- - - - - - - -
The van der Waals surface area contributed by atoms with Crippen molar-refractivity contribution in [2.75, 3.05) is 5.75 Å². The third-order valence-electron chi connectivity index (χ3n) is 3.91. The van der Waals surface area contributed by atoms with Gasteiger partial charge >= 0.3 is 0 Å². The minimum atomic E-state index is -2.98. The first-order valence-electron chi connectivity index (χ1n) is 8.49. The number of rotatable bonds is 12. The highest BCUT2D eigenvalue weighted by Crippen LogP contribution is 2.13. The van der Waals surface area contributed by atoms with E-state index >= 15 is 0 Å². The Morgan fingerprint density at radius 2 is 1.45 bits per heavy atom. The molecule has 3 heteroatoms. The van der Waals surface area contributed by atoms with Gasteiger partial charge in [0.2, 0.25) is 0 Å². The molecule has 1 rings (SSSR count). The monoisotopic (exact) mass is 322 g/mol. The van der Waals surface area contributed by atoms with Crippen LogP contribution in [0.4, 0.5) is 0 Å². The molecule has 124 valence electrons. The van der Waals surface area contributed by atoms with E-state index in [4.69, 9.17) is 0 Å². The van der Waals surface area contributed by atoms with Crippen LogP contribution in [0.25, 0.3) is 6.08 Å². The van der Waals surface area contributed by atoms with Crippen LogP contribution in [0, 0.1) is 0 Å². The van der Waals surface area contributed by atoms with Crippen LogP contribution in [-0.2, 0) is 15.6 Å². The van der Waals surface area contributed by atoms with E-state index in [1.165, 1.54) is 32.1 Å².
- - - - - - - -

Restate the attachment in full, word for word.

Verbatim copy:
The van der Waals surface area contributed by atoms with Crippen molar-refractivity contribution in [2.75, 3.05) is 5.75 Å². The third-order valence-electron chi connectivity index (χ3n) is 3.91. The van der Waals surface area contributed by atoms with Gasteiger partial charge >= 0.3 is 0 Å². The minimum atomic E-state index is -2.98. The first-order valence-electron chi connectivity index (χ1n) is 8.49. The number of rotatable bonds is 12. The highest BCUT2D eigenvalue weighted by Crippen LogP contribution is 2.13. The van der Waals surface area contributed by atoms with E-state index >= 15 is 0 Å². The Morgan fingerprint density at radius 2 is 1.45 bits per heavy atom. The molecule has 3 heteroatoms. The van der Waals surface area contributed by atoms with Gasteiger partial charge in [0.2, 0.25) is 0 Å². The molecule has 1 rings (SSSR count). The monoisotopic (exact) mass is 322 g/mol. The van der Waals surface area contributed by atoms with Crippen LogP contribution in [0.4, 0.5) is 0 Å². The molecule has 124 valence electrons. The van der Waals surface area contributed by atoms with E-state index in [4.69, 9.17) is 0 Å². The van der Waals surface area contributed by atoms with Crippen LogP contribution in [0.25, 0.3) is 6.08 Å². The van der Waals surface area contributed by atoms with Crippen LogP contribution in [0, 0.1) is 0 Å². The van der Waals surface area contributed by atoms with Crippen LogP contribution in [-0.2, 0) is 15.6 Å². The van der Waals surface area contributed by atoms with E-state index in [1.165, 1.54) is 32.1 Å².